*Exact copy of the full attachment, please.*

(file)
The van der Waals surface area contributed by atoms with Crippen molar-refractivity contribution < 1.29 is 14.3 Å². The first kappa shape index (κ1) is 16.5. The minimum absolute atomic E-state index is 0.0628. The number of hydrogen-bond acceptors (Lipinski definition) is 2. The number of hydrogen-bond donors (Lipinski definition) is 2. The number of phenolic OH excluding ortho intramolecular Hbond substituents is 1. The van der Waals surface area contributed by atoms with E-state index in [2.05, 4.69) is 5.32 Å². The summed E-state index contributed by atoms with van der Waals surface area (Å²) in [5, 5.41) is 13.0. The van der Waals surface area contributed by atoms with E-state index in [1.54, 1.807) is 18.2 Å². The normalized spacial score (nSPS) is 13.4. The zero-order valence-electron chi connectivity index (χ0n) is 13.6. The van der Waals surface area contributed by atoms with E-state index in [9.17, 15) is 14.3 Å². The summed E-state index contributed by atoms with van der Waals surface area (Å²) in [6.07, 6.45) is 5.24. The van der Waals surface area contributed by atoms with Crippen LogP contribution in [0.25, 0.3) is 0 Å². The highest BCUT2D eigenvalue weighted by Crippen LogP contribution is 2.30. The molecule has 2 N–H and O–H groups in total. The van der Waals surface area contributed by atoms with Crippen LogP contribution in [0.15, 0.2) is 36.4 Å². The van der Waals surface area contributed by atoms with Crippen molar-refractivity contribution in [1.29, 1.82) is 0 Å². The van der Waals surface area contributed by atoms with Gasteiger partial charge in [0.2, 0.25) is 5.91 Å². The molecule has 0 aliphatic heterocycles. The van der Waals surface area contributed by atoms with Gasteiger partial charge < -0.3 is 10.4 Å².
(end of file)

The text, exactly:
The van der Waals surface area contributed by atoms with Crippen molar-refractivity contribution < 1.29 is 14.3 Å². The first kappa shape index (κ1) is 16.5. The minimum absolute atomic E-state index is 0.0628. The number of hydrogen-bond acceptors (Lipinski definition) is 2. The number of hydrogen-bond donors (Lipinski definition) is 2. The number of phenolic OH excluding ortho intramolecular Hbond substituents is 1. The van der Waals surface area contributed by atoms with E-state index in [2.05, 4.69) is 5.32 Å². The summed E-state index contributed by atoms with van der Waals surface area (Å²) in [5, 5.41) is 13.0. The van der Waals surface area contributed by atoms with E-state index in [1.54, 1.807) is 18.2 Å². The normalized spacial score (nSPS) is 13.4. The zero-order valence-electron chi connectivity index (χ0n) is 13.6. The van der Waals surface area contributed by atoms with E-state index in [9.17, 15) is 14.3 Å². The summed E-state index contributed by atoms with van der Waals surface area (Å²) in [6.07, 6.45) is 5.24. The van der Waals surface area contributed by atoms with Crippen LogP contribution in [0.25, 0.3) is 0 Å². The highest BCUT2D eigenvalue weighted by Crippen LogP contribution is 2.30. The molecule has 2 N–H and O–H groups in total. The van der Waals surface area contributed by atoms with Crippen LogP contribution in [0.15, 0.2) is 36.4 Å². The van der Waals surface area contributed by atoms with Crippen molar-refractivity contribution in [1.29, 1.82) is 0 Å². The van der Waals surface area contributed by atoms with Gasteiger partial charge in [0.2, 0.25) is 5.91 Å². The molecule has 0 aliphatic heterocycles. The van der Waals surface area contributed by atoms with Gasteiger partial charge < -0.3 is 10.4 Å².